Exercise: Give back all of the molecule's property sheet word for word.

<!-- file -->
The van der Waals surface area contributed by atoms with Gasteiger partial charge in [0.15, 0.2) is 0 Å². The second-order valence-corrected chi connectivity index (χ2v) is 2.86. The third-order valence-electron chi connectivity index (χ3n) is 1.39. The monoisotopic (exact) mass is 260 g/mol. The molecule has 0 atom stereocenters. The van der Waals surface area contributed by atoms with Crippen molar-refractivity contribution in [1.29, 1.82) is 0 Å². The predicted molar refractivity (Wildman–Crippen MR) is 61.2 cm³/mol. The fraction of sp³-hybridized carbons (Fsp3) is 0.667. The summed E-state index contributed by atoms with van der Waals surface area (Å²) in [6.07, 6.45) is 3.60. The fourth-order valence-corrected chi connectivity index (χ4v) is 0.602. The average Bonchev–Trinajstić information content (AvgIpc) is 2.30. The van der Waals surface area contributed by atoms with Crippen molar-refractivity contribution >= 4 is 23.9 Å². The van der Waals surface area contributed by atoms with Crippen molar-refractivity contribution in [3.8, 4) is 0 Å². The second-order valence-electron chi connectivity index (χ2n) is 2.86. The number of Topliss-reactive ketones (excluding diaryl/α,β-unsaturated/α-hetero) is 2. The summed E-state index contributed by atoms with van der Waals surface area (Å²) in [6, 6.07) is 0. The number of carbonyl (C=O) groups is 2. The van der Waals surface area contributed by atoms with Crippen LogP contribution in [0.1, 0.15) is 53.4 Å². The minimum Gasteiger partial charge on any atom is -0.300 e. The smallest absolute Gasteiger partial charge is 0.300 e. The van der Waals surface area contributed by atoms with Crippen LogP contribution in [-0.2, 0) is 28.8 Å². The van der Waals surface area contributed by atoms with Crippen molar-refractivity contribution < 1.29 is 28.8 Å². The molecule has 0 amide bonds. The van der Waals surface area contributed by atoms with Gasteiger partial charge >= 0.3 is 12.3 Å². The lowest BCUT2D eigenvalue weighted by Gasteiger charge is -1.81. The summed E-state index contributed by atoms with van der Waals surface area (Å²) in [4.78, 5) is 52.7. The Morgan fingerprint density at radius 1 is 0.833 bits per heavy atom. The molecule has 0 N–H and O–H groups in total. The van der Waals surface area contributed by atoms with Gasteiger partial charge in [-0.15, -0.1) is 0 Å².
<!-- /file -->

The van der Waals surface area contributed by atoms with Gasteiger partial charge in [0.15, 0.2) is 0 Å². The second-order valence-corrected chi connectivity index (χ2v) is 2.86. The third-order valence-electron chi connectivity index (χ3n) is 1.39. The monoisotopic (exact) mass is 260 g/mol. The molecule has 0 atom stereocenters. The van der Waals surface area contributed by atoms with Crippen molar-refractivity contribution in [1.29, 1.82) is 0 Å². The predicted molar refractivity (Wildman–Crippen MR) is 61.2 cm³/mol. The fraction of sp³-hybridized carbons (Fsp3) is 0.667. The summed E-state index contributed by atoms with van der Waals surface area (Å²) in [6.07, 6.45) is 3.60. The fourth-order valence-corrected chi connectivity index (χ4v) is 0.602. The average Bonchev–Trinajstić information content (AvgIpc) is 2.30. The van der Waals surface area contributed by atoms with Crippen molar-refractivity contribution >= 4 is 23.9 Å². The van der Waals surface area contributed by atoms with Crippen molar-refractivity contribution in [3.8, 4) is 0 Å². The second-order valence-electron chi connectivity index (χ2n) is 2.86. The number of Topliss-reactive ketones (excluding diaryl/α,β-unsaturated/α-hetero) is 2. The summed E-state index contributed by atoms with van der Waals surface area (Å²) in [6, 6.07) is 0. The number of carbonyl (C=O) groups is 2. The van der Waals surface area contributed by atoms with Crippen LogP contribution in [0.1, 0.15) is 53.4 Å². The minimum Gasteiger partial charge on any atom is -0.300 e. The smallest absolute Gasteiger partial charge is 0.300 e. The van der Waals surface area contributed by atoms with Crippen LogP contribution in [-0.2, 0) is 28.8 Å². The van der Waals surface area contributed by atoms with Crippen molar-refractivity contribution < 1.29 is 28.8 Å². The molecule has 0 amide bonds. The van der Waals surface area contributed by atoms with Gasteiger partial charge >= 0.3 is 12.3 Å². The lowest BCUT2D eigenvalue weighted by Gasteiger charge is -1.81. The summed E-state index contributed by atoms with van der Waals surface area (Å²) in [4.78, 5) is 52.7. The Morgan fingerprint density at radius 1 is 0.833 bits per heavy atom. The molecule has 0 N–H and O–H groups in total. The van der Waals surface area contributed by atoms with Gasteiger partial charge in [-0.15, -0.1) is 0 Å².